If I could borrow the Tardis from Doctor Who, I would be hard put to choose whether to go back to the early 17th century or to the 19th century to see how The Tempest was staged. There are no surviving accounts of performances of The Tempest in the early 17th century other than evidence that it was performed in 1611 and probably during the 1612-1613 celebrations of the marriage of James I’s daughter. On the other hand, there is a feast of accounts of 19th century productions.
Today we are constantly bombarded by all sorts of visual media and technology, such as CGI, that can deliver previously unimagined spectacle. In the 19th century, however, it was the theatre which sought to entertain with spectacle. Charles Kean’s production of The Tempest at the Princess’s Theatre in 1857 reached the height of extravagant Victorian staging.
With a distinct lack of false modesty Kean requested the audience’s indulgence in delays caused by the scene changing, saying that “the scenic appliances of the play are of a more extensive and complicated nature than have ever been attempted in any theatre in Europe, requiring the aid of above 140 operatives nightly, who (unseen by the audience) are engaged in working the machinery, and in carrying out the various effects”. The Literary Gazette commented on this “unseen… but alas never unheard”!
Kean (who played Prospero himself) was noted for sparing no expense on his productions and he went to town on the storm scene, the banquet, the masque, and the final scene. The text was cut to allow for the effects but even so the opening night audience was in the theatre from 8pm until nearly 1am. In a biography of Kean published the following year, John William Cole describes Ariel: “at one moment descending in a ball of fire; at another, rising gently from a tuft of flowers; again, sailing on the smooth waters on the back of a dolphin; then, gliding noiselessly over the sands, as a water-nymph; and ever and anon, perched on the summit of a rock, riding on a bat, or cleaving mid-air with the velocity of lightning”.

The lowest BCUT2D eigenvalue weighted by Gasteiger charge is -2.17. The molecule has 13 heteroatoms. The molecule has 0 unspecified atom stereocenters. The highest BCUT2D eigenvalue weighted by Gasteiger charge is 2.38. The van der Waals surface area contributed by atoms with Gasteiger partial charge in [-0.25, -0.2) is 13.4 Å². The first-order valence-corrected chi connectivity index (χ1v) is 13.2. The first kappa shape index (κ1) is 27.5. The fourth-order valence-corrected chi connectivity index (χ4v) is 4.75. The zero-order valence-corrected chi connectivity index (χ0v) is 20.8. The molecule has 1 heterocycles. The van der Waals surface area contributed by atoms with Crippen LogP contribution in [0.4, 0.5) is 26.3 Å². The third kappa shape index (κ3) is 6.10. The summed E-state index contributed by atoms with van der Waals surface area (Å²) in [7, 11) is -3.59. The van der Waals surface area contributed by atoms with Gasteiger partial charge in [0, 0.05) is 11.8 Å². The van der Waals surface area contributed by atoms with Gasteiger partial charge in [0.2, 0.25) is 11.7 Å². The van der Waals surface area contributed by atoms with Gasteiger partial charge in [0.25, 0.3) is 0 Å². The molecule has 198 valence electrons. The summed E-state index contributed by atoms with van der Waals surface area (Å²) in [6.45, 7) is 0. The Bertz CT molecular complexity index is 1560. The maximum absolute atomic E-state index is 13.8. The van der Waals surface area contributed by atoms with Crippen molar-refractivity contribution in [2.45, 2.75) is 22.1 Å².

The play ended with a ship carrying off Prospero, and with Ariel (who was played by Kate Terry, sister of Ellen) hovering over the sea watching it leave. The second image shows a sketch of this which is pasted into a rather special and very fragile item we have in the Collections – a scrapbook on Kean’s career, kept by the box keeper at the Princess’s Theatre, W.W. Massingham.
Hans Christian Andersen saw Kean’s production while staying with Charles Dickens, and although impressed by the spectacle, ultimately felt that “no one tasted the spiritual banquet – it was forgotten for the golden platter on which it was served”.
I wonder if I would have liked it – I would love the chance to find out! So let’s see… Dear Doctor Who………